Balance of payments: DECEMBER 2004 - YEAR 2004
18/02/2005 - Press Releases
December 2004, the current account deficit fell by €263 million over
the same month of 2003. As a result, in 2004 as a whole, the current
account deficit showed a substantial improvement, as it narrowed by €2,235
million relative to 2003 and fell to €6,411 million or 3.9% of GDP (compared
with 5.6% of GDP in 2003). This improvement is mainly accounted for by a large
increase in the services surplus; secondarily, by a rise in the transfers
surplus; and, finally, a small decrease in the income account deficit. The above,
taken together, more than offset a considerable widening of the trade deficit.
total trade deficit grew by €2,792 in comparison with 2003. Specifically, the
€3,629 million (or 12.8%) rise in the non-oil import bill more than offset a
€1,276 million (or 13.0%) rise in non-oil export receipts, while the net oil
import bill increased by €439 million.
contrasts with the very favourable developments in the services surplus, which
widened by €3,961 million or 34.4%, mainly as a result of a very large
increase in net transport (mainly shipping) receipts, by €2,933 million or
63.1%. A €678 million (or 9.2%) rise in net travel receipts also made a
positive contribution. Moreover, the ''other'' services deficit narrowed
considerably (to €149 million, from €499 million in 2003).
the transfers surplus grew by €927 million in 2004, to reach €6,015 million.
This is almost exclusively accounted for by a substantial increase in general
government receipts (mainly transfers from the EU) by €1,169 million or
€21.7%, while general government payments (mainly to the EU) rose by €117
million and the net receipts of the ''other'' sectors (mainly emigrants'
remittances) declined by €125 million.
there was a small improvement in the income account deficit, which decreased by
€140 million or 5.4% in 2004, as net interest, dividend and profit payments
2004 as a whole, non-residents' direct investment in Greece reached
€1,088 million (compared with €586 million in 2003), while residents' direct
investment abroad came to €489 million (€41 million in 2003). It should be
pointed out that, albeit relatively low, direct investment flows into Greece
further recovered considerably in 2004, in spite of the falling trend of foreign
direct investment worldwide. (It should be recalled that the most important
direct investments by non-residents in 2004 were the acquisition of PANAFON S.A.
by VODAFONE, which was partly effected in 2003 and completed in January and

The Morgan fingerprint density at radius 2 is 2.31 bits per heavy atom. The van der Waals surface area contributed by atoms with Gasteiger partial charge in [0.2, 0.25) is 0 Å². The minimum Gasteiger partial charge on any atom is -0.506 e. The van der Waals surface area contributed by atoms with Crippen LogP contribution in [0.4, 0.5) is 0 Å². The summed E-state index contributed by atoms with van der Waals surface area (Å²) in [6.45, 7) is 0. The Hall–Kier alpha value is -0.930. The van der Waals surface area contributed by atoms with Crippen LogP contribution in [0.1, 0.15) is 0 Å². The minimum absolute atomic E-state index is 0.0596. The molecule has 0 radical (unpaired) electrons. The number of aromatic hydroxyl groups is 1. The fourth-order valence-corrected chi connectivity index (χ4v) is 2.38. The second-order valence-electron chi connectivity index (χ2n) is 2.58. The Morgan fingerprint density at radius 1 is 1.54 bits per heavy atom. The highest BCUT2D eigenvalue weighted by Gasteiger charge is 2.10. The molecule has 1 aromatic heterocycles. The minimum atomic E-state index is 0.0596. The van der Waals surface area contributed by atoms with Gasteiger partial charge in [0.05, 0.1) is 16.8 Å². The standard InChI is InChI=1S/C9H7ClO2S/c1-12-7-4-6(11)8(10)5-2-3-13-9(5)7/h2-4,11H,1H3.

February 2004; the acquisition of the General Bank of Greece by Societe Generale
in March; the acquisition of DELTA SINGULAR OUTSOURCING SERVICES by the US
company FIRST DATA in July; the increase in PANEUROPEAN OIL AND INDUSTRIAL
HOLDINGS S.A.'s participation in the capital of Hellenic Petroleum S.A. in
August; and the acquisition of KOTSOVOLOS S.A. by DIXONS in September.)
2004, a substantial net inflow of €13,728 million was recorded under portfolio
investment, as residents' outflows for investment abroad (mainly purchases of
bonds, of €10.3 billion) were more than offset by non-residents' inflows for
investment in Greece (mainly purchases of Greek government bonds, of €21.6
a net outflow of €9,104 million under ''other'' investment reflects a €6,216
million rise in residents' claims on non-residents, as well as a €2,888
million decline in residents' foreign liabilities towards non-residents. The
increase in claims in 2004 is exclusively accounted for by the growth in the
outflow of residents' (mainly credit institutions') funds (of €6.3 billion) to
deposits and repos abroad, while the decrease in liabilities was a result of
outflows (of €2.2 billion) for the repayment of loans (of which €1.0 billion
for the repayment of general government loans) and - to a lesser extent - a
€0.7 billion decline in non-residents' deposits and repo holdings in Greece.
end-2004, Greece's reserve assets came to €2.0 billion, compared with
€4.6 billion at end-2003. (It should be recalled that since the first months
of 2003 the Bank of Greece has started to diversify its portfolio, by reducing
its non-euro area currency holdings, which are included in reserve assets, and
by increasing its higher-yield or euro-denominated assets - mainly bonds issued
by euro area Member States, which are not included in reserve assets.
Given that there is less need to maintain high foreign currency reserves, by the
above diversification the Bank of Greece has improved the return on its
investments. It has been noted repeatedly that, since Greece joined the euro
area in January 2001, reserve assets, as defined by the European Central Bank,
include only monetary gold, the reserve position in the IMF, special drawing
rights, and Bank of Greece claims in foreign currency on residents of non-euro
area countries. Conversely, reserve assets do not include claims in euro on
residents of non-euro area countries, claims in foreign currency and in euro on
residents of euro area countries, and the Bank of Greece participation in the
capital and the reserve assets of the ECB.)
Balance of payments data for January 2005 will be released on 21 March 2005.